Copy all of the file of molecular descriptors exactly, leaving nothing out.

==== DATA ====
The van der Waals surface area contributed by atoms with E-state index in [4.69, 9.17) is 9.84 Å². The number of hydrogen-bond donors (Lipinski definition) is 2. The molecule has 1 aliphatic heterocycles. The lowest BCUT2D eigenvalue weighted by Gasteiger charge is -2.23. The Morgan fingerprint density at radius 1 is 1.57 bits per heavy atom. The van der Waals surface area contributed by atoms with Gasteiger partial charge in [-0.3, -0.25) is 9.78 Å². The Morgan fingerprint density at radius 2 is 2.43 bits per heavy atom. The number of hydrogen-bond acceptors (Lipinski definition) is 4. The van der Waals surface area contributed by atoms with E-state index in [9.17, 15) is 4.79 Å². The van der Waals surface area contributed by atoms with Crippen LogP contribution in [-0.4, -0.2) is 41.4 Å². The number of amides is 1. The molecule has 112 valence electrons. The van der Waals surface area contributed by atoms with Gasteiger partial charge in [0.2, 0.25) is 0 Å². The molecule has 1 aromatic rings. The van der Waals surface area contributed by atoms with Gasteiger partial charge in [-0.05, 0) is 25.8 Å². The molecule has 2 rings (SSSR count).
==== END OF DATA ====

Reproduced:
The van der Waals surface area contributed by atoms with E-state index in [4.69, 9.17) is 9.84 Å². The number of hydrogen-bond donors (Lipinski definition) is 2. The molecule has 1 aliphatic heterocycles. The lowest BCUT2D eigenvalue weighted by Gasteiger charge is -2.23. The Morgan fingerprint density at radius 1 is 1.57 bits per heavy atom. The van der Waals surface area contributed by atoms with Gasteiger partial charge in [-0.3, -0.25) is 9.78 Å². The Morgan fingerprint density at radius 2 is 2.43 bits per heavy atom. The number of hydrogen-bond acceptors (Lipinski definition) is 4. The van der Waals surface area contributed by atoms with E-state index in [9.17, 15) is 4.79 Å². The van der Waals surface area contributed by atoms with Crippen LogP contribution in [-0.4, -0.2) is 41.4 Å². The number of amides is 1. The molecule has 112 valence electrons. The van der Waals surface area contributed by atoms with Gasteiger partial charge in [0.2, 0.25) is 0 Å². The molecule has 1 aromatic rings. The van der Waals surface area contributed by atoms with Gasteiger partial charge in [-0.05, 0) is 25.8 Å². The molecule has 2 rings (SSSR count).